As we are all aware, on the occasion of 125th Birth Anniversary of Dr. Ambedkar, the JNU administration has decided to rename the JNU Central Library after him. Even as there can be a no more appropriate name than that of Dr. Ambedkar to name the JNU, indeed any, library after, the intent behind the renaming is more in the nature of a brazen act of appropriation. In addition to all the great achievements in his personal and political life, which he achieved in the face of greatest obstacles, pressures, blackmail, and hostility, together with his being a source of revolutionary hope and enlightenment among the millions of downtrodden of this country, Ambedkar also had a special relation with the institution of the university. As is well known, struggling against the heaviest odds in his early life, Ambedkar went on to earn his doctorate from one of the best universities of the time, becoming the first person from a dalit community to do so. Ambedkar’s academic and political work adhered to the highest standards of scholarship, and lays bare for all to see the transitivity of the relation between social privilege and knowledge, knowledge and power, and the necessity of a reconfiguration of this relationship both in the struggle against Brahmanical oppression as well as the achievement of true knowledge itself. Ambedkar’s political programme emphasised the importance of education and knowledge for dalit-bahujan communities and other oppressed and excluded groups if persistent historical injustice was to be reversed and democratic ideals of universal equality, true freedom, human dignity and fraternity were to take root.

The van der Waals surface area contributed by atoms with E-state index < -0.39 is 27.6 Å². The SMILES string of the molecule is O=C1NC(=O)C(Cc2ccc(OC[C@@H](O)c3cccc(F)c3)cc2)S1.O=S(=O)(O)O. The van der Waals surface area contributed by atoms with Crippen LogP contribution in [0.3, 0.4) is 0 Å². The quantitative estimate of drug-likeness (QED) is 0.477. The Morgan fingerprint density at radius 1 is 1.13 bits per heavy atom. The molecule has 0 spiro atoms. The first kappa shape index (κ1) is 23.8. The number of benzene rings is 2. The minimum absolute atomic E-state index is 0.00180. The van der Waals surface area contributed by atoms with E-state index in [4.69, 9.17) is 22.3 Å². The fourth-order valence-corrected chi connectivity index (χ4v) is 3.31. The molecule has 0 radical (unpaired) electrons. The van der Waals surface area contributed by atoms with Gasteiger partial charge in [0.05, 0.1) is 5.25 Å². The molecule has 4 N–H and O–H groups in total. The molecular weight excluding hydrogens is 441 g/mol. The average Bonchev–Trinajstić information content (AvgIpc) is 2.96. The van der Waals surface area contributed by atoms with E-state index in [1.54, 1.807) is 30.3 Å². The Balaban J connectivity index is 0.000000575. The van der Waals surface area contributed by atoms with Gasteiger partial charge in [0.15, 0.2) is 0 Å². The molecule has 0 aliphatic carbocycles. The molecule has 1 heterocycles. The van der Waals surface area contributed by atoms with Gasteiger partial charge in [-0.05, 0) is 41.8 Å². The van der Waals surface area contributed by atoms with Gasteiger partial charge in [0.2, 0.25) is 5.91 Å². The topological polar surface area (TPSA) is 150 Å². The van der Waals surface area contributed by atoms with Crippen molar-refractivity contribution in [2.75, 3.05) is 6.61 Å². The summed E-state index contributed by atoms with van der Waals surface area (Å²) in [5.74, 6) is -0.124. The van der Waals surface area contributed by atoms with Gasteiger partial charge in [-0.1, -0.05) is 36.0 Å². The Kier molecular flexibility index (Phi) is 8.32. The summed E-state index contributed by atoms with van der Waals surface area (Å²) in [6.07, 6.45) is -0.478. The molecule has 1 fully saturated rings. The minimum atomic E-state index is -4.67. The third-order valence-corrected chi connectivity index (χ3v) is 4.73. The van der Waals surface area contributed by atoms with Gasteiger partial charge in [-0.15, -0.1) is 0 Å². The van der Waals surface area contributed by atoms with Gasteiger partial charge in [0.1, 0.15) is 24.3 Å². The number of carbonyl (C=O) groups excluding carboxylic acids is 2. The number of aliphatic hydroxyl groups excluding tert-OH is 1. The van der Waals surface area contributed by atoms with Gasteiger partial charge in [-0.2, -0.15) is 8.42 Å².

Yet, because of the grim scenario that JNU finds itself today vis-a-vis the seat cull for research programme admissions, the JNUTA can only see the decision to rename the JNU library as showing only rank hypocrisy. At a time when JNU has, with the blessings of the HRD Ministry, slammed the doors of higher education in the same university shut on the faces for hundreds of dalit-bahujan and other socially disadvantaged students, when students’ fellowships are withheld and they are denied food in the messes, when their demands for substantive social justice is met with either proctorial enquiry or FIR, renaming a library is an exercise in cynical ‘politics’ and nothing more. This is made even more a reality by the way the University has, as an institution, failed to fill up SC/ST/OBC posts, despite timely shortlisting by the Schools and Centres on several occasions for the same posts, and systematically ignored the concerns expressed by SC/ST faculty at instances of discriminatory comments and conduct by persons invested with administrative authority.
At this present moment, and in the coming period, perhaps the most important issue before the Indian university is how it can come to be substantively reconfigured as an inclusive, sensitive space of equality, freedom, and knowledge. For the university and the knowledge it produces to be effectively freed from the perpetuation of historical injustice, not only does the promise of reservation need to be kept alive both in admission, recruitment and promotion, specific commitments to institutionally address caste discrimination and feelings of alienation and exclusion (which can become the basis for students dropping out altogether). It is the responsibility of those who are already in the university system, particularly teachers, to ensure that such a transformation takes place. The JNUTA, with humility and sincerity, pledges to ceaselessly strive to make JNU the university of Babasaheb’s dreams, as an institution that seeks the annihilation of caste as its foremost objective in pedagogy, research, and campus life.
Ayesha Kidwai Pradeep Shinde
President, JNUTA Secretary, JNUTA